by Wendy Margetts
If you ask most people about what they drink with a meal, I imagine the vast majority will reply wine – red or white depending on what they are eating. The wine industry has successfully created an association of wine and food, but wine has a higher alcohol content and less variety in flavour than beer, so the beer industry is fighting back.
The Beer Academy aims to educate people about beer, helping them understand, appreciate and enjoy beer sensibly. They offer a variety of courses, training and tasting courses to the trade and beer retailers. One of the courses they offer is that of beer sommelier, attendees are recognised for their significant knowledge of beer styles and beer and food matching, in fact Kathy and Tim Britton from Oldershaw Brewery in Grantham passed the beer sommelier qualification back in 2013.
Many people are already partial to a lager with their spicy curries, but many pubs and restaurants are now offering a beer menu to match their food menu, so you could be offered a smoked porter to go with your rib-eye steak or a fruit beer with your chocolate dessert. Beers come in a variety of styles and flavours that mean there is beer to go with most foods and situations.
The new campaign by The Beer Alliance plays on this nicely with a caption ‘There’s a Beer for That’, the new TV advert shows people from all walks of life enjoying beer with different meals, highlighting the fact that for a small island the UK really does have a diverse range of beers being brewed with diverse flavours.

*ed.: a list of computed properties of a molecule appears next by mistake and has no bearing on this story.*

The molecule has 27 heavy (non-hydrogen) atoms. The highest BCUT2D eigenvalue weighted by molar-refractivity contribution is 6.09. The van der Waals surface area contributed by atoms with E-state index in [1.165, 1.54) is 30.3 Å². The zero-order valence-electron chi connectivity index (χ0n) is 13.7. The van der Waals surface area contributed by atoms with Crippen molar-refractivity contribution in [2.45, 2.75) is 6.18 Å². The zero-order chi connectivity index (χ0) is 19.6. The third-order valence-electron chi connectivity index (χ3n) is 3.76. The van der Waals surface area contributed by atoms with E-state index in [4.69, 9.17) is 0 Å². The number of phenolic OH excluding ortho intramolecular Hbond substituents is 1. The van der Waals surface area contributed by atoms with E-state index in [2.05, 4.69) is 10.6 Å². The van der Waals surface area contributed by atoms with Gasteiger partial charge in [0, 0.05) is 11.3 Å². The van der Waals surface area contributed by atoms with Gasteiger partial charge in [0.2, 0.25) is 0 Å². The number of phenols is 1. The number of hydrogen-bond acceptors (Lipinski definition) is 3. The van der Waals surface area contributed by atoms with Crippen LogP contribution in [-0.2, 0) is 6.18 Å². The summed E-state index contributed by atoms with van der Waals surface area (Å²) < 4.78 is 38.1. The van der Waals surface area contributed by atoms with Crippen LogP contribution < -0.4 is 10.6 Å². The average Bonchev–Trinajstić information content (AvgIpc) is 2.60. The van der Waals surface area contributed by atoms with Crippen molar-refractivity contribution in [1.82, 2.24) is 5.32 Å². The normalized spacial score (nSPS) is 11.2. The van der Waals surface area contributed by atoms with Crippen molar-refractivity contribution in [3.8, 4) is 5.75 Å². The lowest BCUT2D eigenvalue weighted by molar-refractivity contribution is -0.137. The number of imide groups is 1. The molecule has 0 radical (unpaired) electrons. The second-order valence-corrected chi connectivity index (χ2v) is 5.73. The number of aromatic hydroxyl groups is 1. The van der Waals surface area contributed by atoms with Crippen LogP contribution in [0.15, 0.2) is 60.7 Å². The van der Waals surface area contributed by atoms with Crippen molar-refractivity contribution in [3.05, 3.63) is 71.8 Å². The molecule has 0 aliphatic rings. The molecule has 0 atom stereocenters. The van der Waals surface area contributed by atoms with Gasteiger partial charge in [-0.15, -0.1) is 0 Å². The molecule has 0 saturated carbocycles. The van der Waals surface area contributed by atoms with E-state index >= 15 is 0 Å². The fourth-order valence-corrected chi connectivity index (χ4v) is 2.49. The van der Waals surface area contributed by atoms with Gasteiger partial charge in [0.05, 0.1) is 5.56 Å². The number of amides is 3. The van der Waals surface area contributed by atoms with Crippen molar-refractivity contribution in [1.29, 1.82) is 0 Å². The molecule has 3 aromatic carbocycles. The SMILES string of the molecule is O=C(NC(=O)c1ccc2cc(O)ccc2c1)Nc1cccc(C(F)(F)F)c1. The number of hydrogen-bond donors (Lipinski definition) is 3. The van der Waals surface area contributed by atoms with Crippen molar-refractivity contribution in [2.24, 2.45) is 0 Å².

I don’t know of any pubs or restaurants in Lincoln who are currently offering beer and food matched menus (please feel free to correct me though), but don’t let this put you off from trying a beer with food next time you are out for a meal.
Another easy way to try beer with food is to cook with it. At this time of year, with the cold, dark night’s drawing in, some of the traditional warming foods like stews and casseroles can be improved by being made with a bottle of beer. There is a wealth of recipes available using beer or as an accompaniment to the finished dish, recipes range from bread and cakes to soup and pies. Lincoln CAMRA branch have a recipe in each issue of our local branch magazine ImpAle for readers to try. Bottled beer to use for cooking (and drinking) can be purchased direct from brewers, farm shops and supermarkets, look for one with a ‘CAMRA says this is Real Ale’ logo which identifies the beer as bottle conditioned which means the beer inside is the next best thing to the draught real ales you enjoy in your local pub.
So what about the beer? I decided to give the most recent ImpAle recipe ago. The recipe was for soup made with Grafters Darker Side of the Moon. The recipe was easy to follow and gave me a lovely warming bowl of soup that had hints of the smoky, chocolate taste of the beer. The best bit was that the recipe didn’t call for the whole bottle to be used, so I was able to drink the rest myself – oh the perks of being the chef in my household!